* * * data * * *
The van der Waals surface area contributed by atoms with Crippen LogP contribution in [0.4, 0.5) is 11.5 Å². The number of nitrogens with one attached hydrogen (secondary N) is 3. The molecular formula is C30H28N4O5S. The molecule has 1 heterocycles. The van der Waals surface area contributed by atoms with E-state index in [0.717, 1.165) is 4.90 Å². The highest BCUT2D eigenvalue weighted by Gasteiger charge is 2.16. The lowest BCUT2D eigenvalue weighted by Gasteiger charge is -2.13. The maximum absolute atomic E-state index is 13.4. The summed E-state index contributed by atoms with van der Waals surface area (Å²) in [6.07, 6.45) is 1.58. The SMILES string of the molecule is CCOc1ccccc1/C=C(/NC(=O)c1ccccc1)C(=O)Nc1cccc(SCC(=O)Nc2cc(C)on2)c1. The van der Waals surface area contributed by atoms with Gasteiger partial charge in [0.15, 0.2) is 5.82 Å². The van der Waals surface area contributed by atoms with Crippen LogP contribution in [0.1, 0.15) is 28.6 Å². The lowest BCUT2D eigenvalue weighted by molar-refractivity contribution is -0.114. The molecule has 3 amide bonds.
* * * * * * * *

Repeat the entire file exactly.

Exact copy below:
The van der Waals surface area contributed by atoms with Crippen LogP contribution in [0.4, 0.5) is 11.5 Å². The number of nitrogens with one attached hydrogen (secondary N) is 3. The molecular formula is C30H28N4O5S. The molecule has 1 heterocycles. The van der Waals surface area contributed by atoms with E-state index in [0.717, 1.165) is 4.90 Å². The highest BCUT2D eigenvalue weighted by Gasteiger charge is 2.16. The lowest BCUT2D eigenvalue weighted by Gasteiger charge is -2.13. The maximum absolute atomic E-state index is 13.4. The summed E-state index contributed by atoms with van der Waals surface area (Å²) in [6.07, 6.45) is 1.58. The SMILES string of the molecule is CCOc1ccccc1/C=C(/NC(=O)c1ccccc1)C(=O)Nc1cccc(SCC(=O)Nc2cc(C)on2)c1. The van der Waals surface area contributed by atoms with Gasteiger partial charge in [0.15, 0.2) is 5.82 Å². The van der Waals surface area contributed by atoms with Crippen LogP contribution in [0.1, 0.15) is 28.6 Å². The lowest BCUT2D eigenvalue weighted by molar-refractivity contribution is -0.114. The molecule has 3 amide bonds.